According to Dr. Shawn Talbott, Chief Science Officer at Amare Global, “Chronic stress can also lead to wide-ranging alterations in our gut microbiome – leading to mental wellness challenges including depression. anxiety, and burnout.”

This is because science has discovered a direct link between the gut and the brain. The gut is called “The Second Brain” because it’s bacterial balance (referred to as the Gut Microbiome”) will affect the secretion of hormones and neurotransmitters (like Serotonin, Dopamine, GABA, Norephinephrine, Oxytocin, Aceyticholine.) There are over 100 Trillion bacteria in our gut. So creating a healthy balance of good vs bad gut bacteria will bring about significant results to our physical and mental wellness.

Scientists have discovered in the past 10 - 20 years that there is direct communication that occurs between the brain and the gastrointestinal tract. In fact, 90% of the Serotonin produced in the body is found in the gut. Serotonin is a neurotransmitter responsible for regulating appetite, mood, sleep, and relaxation.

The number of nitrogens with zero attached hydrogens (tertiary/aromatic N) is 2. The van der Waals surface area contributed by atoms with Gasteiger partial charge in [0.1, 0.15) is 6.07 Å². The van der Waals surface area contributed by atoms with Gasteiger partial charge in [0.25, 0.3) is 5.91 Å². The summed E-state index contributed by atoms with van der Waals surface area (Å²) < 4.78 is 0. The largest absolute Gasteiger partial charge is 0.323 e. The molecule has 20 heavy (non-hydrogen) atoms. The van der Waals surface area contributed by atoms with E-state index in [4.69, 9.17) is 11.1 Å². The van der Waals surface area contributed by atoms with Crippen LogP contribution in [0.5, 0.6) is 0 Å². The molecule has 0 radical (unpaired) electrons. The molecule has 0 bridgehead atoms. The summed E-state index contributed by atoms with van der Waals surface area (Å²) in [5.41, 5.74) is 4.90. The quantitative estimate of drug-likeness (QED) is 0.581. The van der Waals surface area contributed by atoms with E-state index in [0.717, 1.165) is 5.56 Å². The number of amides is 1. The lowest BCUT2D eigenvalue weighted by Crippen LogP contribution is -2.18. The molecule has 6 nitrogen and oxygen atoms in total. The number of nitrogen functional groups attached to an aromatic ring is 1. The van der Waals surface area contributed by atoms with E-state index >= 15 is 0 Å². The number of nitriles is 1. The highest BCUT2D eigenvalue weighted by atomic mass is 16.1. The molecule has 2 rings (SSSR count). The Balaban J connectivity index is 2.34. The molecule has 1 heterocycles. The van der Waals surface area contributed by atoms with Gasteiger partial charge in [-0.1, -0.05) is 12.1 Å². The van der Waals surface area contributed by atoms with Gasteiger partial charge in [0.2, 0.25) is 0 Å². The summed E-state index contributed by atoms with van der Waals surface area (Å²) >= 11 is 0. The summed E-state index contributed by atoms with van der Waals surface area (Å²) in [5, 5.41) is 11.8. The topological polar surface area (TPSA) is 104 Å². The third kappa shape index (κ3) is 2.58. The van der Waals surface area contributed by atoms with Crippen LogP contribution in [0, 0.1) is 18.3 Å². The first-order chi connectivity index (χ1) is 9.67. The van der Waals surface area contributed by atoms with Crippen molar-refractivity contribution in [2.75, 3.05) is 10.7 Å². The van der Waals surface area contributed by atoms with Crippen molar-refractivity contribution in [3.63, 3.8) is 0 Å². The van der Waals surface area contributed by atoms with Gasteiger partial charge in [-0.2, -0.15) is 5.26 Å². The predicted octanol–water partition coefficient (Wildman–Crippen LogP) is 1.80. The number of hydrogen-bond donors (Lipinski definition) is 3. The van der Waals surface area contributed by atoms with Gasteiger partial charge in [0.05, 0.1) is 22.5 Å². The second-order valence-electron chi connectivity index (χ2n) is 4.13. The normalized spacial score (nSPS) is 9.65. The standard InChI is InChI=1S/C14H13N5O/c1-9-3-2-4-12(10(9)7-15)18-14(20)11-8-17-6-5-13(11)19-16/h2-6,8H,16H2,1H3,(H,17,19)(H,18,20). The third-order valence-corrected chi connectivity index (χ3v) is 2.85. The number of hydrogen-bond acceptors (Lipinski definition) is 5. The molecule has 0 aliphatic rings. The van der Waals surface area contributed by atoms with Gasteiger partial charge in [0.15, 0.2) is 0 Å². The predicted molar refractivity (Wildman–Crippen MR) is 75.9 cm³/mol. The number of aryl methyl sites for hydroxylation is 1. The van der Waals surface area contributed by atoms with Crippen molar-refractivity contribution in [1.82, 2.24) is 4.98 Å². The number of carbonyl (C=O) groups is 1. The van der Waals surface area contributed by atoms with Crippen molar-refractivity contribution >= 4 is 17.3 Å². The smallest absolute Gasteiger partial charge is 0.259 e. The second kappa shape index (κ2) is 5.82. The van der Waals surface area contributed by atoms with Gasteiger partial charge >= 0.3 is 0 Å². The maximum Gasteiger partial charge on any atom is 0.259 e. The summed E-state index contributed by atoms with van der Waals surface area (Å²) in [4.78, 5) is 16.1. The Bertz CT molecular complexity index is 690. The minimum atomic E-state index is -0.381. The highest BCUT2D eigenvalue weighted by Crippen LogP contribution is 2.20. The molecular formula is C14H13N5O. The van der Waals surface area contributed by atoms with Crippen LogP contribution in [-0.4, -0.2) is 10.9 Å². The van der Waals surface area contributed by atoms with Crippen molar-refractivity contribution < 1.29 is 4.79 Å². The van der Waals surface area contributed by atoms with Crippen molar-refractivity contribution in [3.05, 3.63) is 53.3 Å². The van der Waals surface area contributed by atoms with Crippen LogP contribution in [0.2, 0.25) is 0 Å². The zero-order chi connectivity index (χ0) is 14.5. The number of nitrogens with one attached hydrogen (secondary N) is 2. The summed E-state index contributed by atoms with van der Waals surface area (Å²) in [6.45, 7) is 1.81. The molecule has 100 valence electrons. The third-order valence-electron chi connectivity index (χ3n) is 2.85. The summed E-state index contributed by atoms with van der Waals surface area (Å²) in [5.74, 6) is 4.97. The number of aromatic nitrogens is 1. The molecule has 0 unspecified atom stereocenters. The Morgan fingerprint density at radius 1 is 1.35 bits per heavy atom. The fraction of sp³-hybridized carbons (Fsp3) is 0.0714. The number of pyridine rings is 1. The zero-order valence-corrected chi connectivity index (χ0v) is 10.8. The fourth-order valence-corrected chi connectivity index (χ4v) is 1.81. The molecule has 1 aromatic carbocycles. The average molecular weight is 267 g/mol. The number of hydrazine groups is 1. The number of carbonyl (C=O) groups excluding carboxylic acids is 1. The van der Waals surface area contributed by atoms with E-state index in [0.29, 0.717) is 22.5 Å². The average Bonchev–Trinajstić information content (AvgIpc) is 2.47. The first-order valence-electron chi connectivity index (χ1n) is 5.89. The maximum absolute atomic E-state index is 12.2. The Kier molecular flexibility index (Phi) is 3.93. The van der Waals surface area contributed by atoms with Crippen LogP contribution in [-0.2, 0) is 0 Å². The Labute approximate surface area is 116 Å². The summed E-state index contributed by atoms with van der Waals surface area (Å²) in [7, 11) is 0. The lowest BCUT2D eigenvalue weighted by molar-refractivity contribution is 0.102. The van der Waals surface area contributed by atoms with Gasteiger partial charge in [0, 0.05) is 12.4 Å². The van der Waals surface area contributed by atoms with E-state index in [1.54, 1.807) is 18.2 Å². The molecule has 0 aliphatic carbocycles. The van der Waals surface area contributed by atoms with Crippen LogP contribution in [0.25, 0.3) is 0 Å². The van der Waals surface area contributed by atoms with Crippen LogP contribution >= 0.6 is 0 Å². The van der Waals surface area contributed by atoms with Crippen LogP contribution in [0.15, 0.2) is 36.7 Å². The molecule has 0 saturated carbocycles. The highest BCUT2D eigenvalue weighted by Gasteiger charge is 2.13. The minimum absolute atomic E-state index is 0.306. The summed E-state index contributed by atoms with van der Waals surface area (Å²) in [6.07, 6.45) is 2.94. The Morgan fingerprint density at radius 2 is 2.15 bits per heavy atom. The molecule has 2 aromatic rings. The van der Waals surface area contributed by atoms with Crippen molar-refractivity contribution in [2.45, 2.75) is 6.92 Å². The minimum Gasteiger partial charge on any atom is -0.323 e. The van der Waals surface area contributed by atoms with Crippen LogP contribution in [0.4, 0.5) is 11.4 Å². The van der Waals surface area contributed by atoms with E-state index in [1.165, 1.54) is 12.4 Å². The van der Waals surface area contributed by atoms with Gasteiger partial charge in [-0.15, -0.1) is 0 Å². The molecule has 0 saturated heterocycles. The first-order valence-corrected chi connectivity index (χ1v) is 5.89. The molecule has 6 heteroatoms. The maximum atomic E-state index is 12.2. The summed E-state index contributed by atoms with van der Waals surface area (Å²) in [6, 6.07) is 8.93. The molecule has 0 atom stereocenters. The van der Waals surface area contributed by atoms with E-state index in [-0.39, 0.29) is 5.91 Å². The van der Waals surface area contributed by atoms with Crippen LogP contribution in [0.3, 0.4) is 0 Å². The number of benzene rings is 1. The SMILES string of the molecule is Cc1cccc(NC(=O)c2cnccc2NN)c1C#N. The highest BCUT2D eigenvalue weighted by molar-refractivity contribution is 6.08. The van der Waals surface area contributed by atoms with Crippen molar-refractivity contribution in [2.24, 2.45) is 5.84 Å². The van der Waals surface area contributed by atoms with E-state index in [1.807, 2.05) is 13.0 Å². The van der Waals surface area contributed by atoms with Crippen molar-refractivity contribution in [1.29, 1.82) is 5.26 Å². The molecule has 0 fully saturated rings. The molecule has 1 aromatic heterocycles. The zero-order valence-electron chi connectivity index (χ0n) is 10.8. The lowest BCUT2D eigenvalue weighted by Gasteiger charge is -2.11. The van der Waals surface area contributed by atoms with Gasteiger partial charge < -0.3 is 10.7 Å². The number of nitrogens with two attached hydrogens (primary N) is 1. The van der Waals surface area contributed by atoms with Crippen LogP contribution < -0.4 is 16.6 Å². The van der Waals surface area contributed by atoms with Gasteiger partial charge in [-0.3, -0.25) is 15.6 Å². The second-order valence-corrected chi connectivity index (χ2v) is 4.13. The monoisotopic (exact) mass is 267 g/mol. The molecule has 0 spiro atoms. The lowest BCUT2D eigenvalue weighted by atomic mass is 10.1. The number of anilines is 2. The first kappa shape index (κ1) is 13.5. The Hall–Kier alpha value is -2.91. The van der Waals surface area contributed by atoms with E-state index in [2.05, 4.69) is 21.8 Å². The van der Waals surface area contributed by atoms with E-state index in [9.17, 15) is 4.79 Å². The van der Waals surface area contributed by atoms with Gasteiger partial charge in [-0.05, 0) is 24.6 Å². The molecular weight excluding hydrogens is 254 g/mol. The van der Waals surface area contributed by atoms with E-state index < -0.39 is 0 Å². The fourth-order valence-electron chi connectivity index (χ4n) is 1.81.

You may be wondering ..why is there a direct link between the brain and the gut? According to an article in BodyEcology, “For the past several decades, researchers and scientists have known about the direct line of communication that is found between the brain and the gastrointestinal tract. In fact, the nervous system as we know it first began in the gut. The central nervous system (CNS), which is found in the brain and in the spinal cord, evolved from what is called the enteric nervous system (ENS), or the nerve tissue and neurotransmitters belonging to the gastrointestinal tract.”

Since gut bacteria greatly influences the communication between the brain and the gut, then it is obvious that a healthy gut microbiome has the ability to affect moods...like stress, anxiety, depression, etc.

So what’s the solution to stress?

Since we cannot avoid all stressful situations (and scammers will always be looking to scam us), we must change our response to them. One way to do that is to optimize the health of the Gut-Brain Connection (also known as the Gut-Brain Axis). By eating a high fiber diet rich in fruits, vegetables, whole grains and lean meats, we are actually feeding the good bacteria in our gut to create a balanced gut microbiome which will produce more of the positive neurotransmitters which will improve our mood!

In addition to a high fiber diet, incorporating Amare Global’s Fundamentals Pack into daily regiment. It’s the World’s First Award Winning Gut-Brain Axis System. It has been clinically proven to increase good bacteria in the gut which leads to incredible benefits. It’s a unique formulation of probiotics, prebiotics, phytobiotics and natural herbs based on Eastern Medicine.